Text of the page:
The American Society of Cinematographers

Loyalty • Progress • Artistry
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Return to Table of Contents September 2009 Return to Table of Contents
The Baader Meinhof Complex
Presidents Desk
Production Slate
CAS Part 2
ASC Close-Up
DVD Playback
Dark Blue
Mad Men
Dark Blue (2003)
Blu-ray Edition
2.35:1 (High Definition 1080p)
Dolby Digital 5.1
20th Century Fox Home Entertainment, $24.99

It was probably inevitable novelist James Ellroy (L.A. Confidential, The Black Dahlia) would write about the Rodney King verdict and ensuing riots, given his obsession with chronicling the relationship among race, class and power as it has defined Los Angeles since the 1940s. When Ellroy did address the subject, it was in the form of a feature-film treatment, The Plague Season; the problem was this ostensible blueprint was already more than 100 pages, with no dialogue. Screenwriter David Ayer (Training Day) was brought in to condense and consolidate Ellroy’s ideas, ultimately collaborating with director Ron Shelton (Bull Durham, Tin Cup) to bring the story to the screen as Dark Blue. It is no surprise the end result was a riveting, realistic crime melodrama, given that Ellroy, Ayer and Shelton all share a devotion to authenticity and an ear for the way male subcultures (whether cops or athletes) speak and behave.     

Dark Blue tells the story of Eldon Perry (Kurt Russell), a Los Angeles Police Department detective whose moral compass has lost its bearings over time; though his intentions are pure, his methods (which include planting evidence and providing false testimony) are highly questionable. In the days leading up to and including the King verdict, Perry works a case with his young partner, Bobby Keough (Scott Speedman), and uncovers corruption in his department he cannot justify — a discovery that forces him to ponder his own illegal acts and what they have cost him in terms of his relationships and his soul. Shelton juxtaposes Perry’s personal crisis against the larger societal issues raised by the L.A. riots, examining the city’s ethnic and economic divisions and the controversial methods of its police department. The director has long professed admiration for both Sam Peckinpah and Jean Renoir, and Dark Blue is a surprisingly effective merging of those two influences — a violent but empathetic modern-day Western in which everyone has his reasons.   

Barry Peterson’s cinematography perfectly captures the script’s many complexities and dichotomies. His use of the Super-35 format creates a slight increase in grain that emphasizes the locations’ gritty urban reality, yet also allows for widescreen framing that generates a sort of visual elegance in even the ugliest, poverty-stricken locales. In this film as well as White Men Can’t Jump and Hollywood Homicide (a comic companion piece to Dark Blue, also photographed by Peterson), Shelton showcases L.A. neighborhoods that have not been over-utilized in other movies and on television; indeed, he undertakes an almost anthropological study of the city’s working class, a mission in which Peterson is an ideal partner. The saturated colors that comprise Peterson’s palette are both vibrant and unforgiving, as are his compositions, in which the ’scope-aspect ratio is put to great use placing the characters in the context of their environment. That environment is often hot and oppressive, and Peterson’s lighting and color scheme convey the heat in a manner that recalls Body Heat and Do the Right Thing without being imitative of either.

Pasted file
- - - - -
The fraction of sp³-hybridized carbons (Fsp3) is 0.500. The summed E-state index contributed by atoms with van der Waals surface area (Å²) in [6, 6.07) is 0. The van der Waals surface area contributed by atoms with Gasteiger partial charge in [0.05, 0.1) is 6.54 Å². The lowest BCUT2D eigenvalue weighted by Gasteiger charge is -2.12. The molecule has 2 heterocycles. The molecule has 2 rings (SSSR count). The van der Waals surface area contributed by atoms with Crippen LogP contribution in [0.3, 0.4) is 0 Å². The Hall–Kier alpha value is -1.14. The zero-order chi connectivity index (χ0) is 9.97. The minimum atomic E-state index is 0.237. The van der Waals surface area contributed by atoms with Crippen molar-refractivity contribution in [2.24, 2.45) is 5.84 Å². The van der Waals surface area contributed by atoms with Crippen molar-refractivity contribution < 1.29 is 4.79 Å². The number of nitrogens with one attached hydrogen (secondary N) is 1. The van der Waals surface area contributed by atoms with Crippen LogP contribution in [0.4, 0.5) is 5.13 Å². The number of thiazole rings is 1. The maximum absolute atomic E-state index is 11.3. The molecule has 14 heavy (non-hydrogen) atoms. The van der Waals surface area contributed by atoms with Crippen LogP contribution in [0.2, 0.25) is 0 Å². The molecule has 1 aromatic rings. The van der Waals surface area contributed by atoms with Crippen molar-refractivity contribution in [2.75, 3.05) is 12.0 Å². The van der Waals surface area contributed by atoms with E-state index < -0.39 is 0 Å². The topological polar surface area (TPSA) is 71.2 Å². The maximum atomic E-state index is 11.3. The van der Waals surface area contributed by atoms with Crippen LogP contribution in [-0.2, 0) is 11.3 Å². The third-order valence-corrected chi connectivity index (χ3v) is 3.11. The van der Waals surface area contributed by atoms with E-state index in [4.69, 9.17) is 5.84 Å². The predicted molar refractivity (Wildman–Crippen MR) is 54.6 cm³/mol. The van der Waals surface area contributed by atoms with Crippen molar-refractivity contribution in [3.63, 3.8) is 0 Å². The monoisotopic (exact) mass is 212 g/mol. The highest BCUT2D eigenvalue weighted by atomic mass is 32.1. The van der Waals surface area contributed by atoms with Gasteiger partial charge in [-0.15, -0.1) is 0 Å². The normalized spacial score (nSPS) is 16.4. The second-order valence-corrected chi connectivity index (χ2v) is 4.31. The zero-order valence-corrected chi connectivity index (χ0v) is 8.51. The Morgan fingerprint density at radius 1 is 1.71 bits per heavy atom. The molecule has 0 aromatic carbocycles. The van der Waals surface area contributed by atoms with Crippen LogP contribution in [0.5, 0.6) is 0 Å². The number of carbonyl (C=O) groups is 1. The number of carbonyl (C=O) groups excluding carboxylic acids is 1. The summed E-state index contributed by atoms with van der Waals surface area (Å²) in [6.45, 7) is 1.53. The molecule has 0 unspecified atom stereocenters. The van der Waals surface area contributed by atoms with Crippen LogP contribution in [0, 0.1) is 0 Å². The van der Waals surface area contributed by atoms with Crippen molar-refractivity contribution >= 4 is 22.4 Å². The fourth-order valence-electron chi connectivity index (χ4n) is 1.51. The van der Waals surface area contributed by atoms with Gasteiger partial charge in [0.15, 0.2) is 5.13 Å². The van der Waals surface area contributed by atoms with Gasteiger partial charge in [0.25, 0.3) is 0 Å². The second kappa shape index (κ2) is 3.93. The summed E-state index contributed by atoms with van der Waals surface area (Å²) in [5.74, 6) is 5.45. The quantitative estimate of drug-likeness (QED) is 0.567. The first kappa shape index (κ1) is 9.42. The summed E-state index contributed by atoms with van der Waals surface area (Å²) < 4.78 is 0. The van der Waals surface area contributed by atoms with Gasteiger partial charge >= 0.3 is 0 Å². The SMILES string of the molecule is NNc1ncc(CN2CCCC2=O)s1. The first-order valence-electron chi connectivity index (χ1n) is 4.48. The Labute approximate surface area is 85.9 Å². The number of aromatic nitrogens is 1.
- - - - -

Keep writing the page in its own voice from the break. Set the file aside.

The new Blu-ray transfer of Dark Blue is the perfect way to appreciate Peterson’s achievement as the increased resolution of the format reveals a multitude of details in the mise-en-scène. This is a movie in which things are always going on in the background (adding to the overall sense Los Angeles is as much a character as the cops and crooks who inhabit it), and there is a clarity in the imagery here that was not as prevalent in the standard-definition edition of the film. The sound mix is excellent as well, with great use of the surround channels to evoke an urban cacophony complemented by jazz musician Terence Blanchard’s dynamic score.

The Blu-ray edition of Dark Blue comes with a second disc that features a standard-definition version of the movie along with all of the extra features available on the original 2003 DVD release. Shelton contributes an amiable commentary track in which he reflects on the social, moral and psychological aspects of the film as well as the realities of shooting a modestly budgeted action film on the streets of Los Angeles. Shelton and his collaborators (including Peterson) elaborate on these ideas in “Internal Affairs,” a half-hour documentary split into three parts. “Code Blue” traces the evolution of the writing and casting processes, as well as the logistics of location shooting and action choreography. “By the Book” focuses on production design, art direction and costuming; “Necessary Force” provides a look at the real-life practices of LAPD detectives, courtesy of technical advisor Robert Souza. A gallery of production and publicity stills and a theatrical trailer complete the supplement package.

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